Workshop: Critique, Collaboration, Prototyping

workshop documentation from The Cornell Daily Sun

My workshop at Cornell was on processes of prototyping, collaboration, and critique for interactive art and design work. For the most part this was an application of techniques gleaned from outside my own disciplinary education. Through previous teaching and research collaborations, I learned just how poorly trained I am in constructing rich and critical interactive experiences. Like a good painter, I tended to start with the medium on these projects, pushing the tech around until it worked right. When the work involves programming, system-design, sensors and actuators, this tech-centered method will only work for virtuoso engineers. For some people, programming and system-design is like playing a musical instrument; for them, the experience of design and implementation are simultaneous, embodied.

This simply can’t be the case for everyone. So we look for other ways, quick ways to simulate interactive experience, to make it physical, sensed, and improvisational. On top of this, we want to make sure that collaborative work keeps critical goals and criteria present through the sometimes lengthy process of sketching and problem-solving. In group work, it’s all-too-easy to just surrender to whatever is working, or working for the most vocal person.

My hosts at Cornell asked me to run a brief workshop to kick off their new collab/fab space in the Art Department. I organized a three-hour experiment in designing site-based interactive experiences.

We divided the group into small groups of 3-4. Each group was charged with designing a working prototype for a sited interactive sonic experience, using amplified sound. We used a little summary sheet which you can find here.

STEP ONE: Setting Goals and Frames

Each team received three STORYCUBES – one for CONTEXT, one for FUNCTION, and one for AUDIENCE. They would have received one for PROCESS as well, but in this case I was determining their process for them. (The C.F.P.A. system is one I developed with Piotr Adamczyk, Simon Levin and Laurie Long.)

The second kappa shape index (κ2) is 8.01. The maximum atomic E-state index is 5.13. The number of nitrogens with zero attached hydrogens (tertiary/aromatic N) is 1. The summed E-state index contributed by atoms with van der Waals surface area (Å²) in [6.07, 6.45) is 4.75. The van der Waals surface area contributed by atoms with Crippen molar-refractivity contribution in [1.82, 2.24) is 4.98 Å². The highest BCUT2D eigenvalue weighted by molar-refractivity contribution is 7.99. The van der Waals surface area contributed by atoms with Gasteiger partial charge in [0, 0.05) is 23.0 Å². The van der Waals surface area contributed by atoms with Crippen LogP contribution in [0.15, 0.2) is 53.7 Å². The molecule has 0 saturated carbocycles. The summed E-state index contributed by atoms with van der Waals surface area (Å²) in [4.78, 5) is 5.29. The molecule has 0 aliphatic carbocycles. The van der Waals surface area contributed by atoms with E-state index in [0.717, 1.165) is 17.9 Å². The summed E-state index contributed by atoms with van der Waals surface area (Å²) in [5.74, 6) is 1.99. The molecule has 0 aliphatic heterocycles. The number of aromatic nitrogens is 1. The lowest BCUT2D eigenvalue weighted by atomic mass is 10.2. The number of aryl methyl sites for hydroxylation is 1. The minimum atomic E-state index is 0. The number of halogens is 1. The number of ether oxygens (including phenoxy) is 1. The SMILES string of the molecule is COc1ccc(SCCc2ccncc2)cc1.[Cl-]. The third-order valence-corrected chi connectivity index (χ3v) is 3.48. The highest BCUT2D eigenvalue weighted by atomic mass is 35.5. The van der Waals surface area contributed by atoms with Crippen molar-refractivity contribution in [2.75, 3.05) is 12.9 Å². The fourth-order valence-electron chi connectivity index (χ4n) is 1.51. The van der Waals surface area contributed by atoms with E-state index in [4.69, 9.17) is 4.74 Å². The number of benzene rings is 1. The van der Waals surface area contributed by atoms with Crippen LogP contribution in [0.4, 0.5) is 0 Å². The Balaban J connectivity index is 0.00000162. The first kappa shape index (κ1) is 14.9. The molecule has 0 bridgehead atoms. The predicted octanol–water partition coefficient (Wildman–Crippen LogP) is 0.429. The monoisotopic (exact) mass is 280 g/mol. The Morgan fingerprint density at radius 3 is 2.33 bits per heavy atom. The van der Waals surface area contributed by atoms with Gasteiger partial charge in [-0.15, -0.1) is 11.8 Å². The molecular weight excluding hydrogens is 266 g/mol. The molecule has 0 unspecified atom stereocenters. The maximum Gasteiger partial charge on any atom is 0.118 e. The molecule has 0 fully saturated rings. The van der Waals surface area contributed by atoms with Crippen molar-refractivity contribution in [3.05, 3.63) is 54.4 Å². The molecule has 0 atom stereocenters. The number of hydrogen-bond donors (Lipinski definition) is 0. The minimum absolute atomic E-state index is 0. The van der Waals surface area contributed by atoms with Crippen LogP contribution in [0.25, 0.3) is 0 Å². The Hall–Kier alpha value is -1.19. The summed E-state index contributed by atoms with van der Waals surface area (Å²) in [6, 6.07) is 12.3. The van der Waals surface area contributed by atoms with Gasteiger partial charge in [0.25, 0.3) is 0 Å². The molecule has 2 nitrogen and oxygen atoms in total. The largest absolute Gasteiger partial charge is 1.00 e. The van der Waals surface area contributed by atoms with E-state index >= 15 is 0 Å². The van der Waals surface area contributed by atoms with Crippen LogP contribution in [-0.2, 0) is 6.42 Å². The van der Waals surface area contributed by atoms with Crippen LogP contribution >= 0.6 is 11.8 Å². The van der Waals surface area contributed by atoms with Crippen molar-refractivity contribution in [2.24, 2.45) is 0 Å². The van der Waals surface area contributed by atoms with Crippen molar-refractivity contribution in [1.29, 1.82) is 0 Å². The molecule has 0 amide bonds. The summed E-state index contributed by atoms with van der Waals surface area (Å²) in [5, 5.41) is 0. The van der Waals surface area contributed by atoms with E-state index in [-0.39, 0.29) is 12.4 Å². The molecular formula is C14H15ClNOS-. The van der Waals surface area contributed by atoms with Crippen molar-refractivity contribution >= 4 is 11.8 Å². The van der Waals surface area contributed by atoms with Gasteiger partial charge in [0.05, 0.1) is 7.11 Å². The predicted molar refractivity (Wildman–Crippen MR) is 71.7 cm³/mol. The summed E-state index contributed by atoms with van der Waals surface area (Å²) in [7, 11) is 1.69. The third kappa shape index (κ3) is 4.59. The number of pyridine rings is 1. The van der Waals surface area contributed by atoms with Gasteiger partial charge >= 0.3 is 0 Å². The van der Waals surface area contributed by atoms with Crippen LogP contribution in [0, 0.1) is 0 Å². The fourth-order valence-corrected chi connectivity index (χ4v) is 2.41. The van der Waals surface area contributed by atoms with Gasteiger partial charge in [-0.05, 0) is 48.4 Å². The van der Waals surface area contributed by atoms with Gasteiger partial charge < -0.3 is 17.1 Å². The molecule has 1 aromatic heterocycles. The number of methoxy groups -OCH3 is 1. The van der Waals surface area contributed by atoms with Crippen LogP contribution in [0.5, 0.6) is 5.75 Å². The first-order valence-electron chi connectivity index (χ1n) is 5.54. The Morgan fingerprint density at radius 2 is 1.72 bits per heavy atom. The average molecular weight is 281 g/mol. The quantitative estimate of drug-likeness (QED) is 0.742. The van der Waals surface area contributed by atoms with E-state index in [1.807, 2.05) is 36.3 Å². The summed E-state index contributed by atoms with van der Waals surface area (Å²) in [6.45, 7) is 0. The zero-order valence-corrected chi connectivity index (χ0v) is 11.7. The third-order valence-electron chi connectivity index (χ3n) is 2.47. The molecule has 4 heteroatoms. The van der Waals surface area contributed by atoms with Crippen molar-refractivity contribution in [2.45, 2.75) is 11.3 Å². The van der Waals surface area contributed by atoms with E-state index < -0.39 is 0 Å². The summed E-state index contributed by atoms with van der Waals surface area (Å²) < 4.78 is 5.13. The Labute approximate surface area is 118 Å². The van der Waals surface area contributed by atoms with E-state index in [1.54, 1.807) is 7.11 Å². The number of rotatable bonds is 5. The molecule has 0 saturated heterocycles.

Each team then wrote/drew on their cubes, brainstorming six possible sites on Cornell’s campus for the CONTEXT cube, six possible FUNCTIONS for the project for the function cube, and six possible AUDIENCES for the third cube. I then asked the teams to use the cubes to develop, not unlike a scenario from the board game CLUE, a particular trinity to shoot for with their project. They used the cubes to dream up different possible combinations until they arrived at one particular configuration to explore – one audience for one site, to one function or end.

STEP TWO: Prototyping

I then introduced some low-fi tech for improvising using the Wizard-of-Oz technique. Each team had one sound generation device, preferably a laptop, and one sound amplification system – in this case, a bullhorn.

Each team needed to first collect a bunch of sounds they might want to introduce into their site (using sound effects database websites in this case, in order to keep things moving.)

I then sent each team to its chosen site, and asked them to devise a simple interactive system or algorithm. They needed to identify some data on the site that could trigger a sound event, even using made-up or impossibly complex sensors. Then the group members took turns acting as sensor, actuator, or test-user in the system. The Wizard was usually the sensor and the actuator, watching for the event to happen and then triggering sound on the bullhorn. One or more of the other team members got to play Dorothy (or the Scarecrow, I guess), living out the interactive system as if it was happening without the aid of a human Wizard. (Pay no attention to the man behind the curtain.)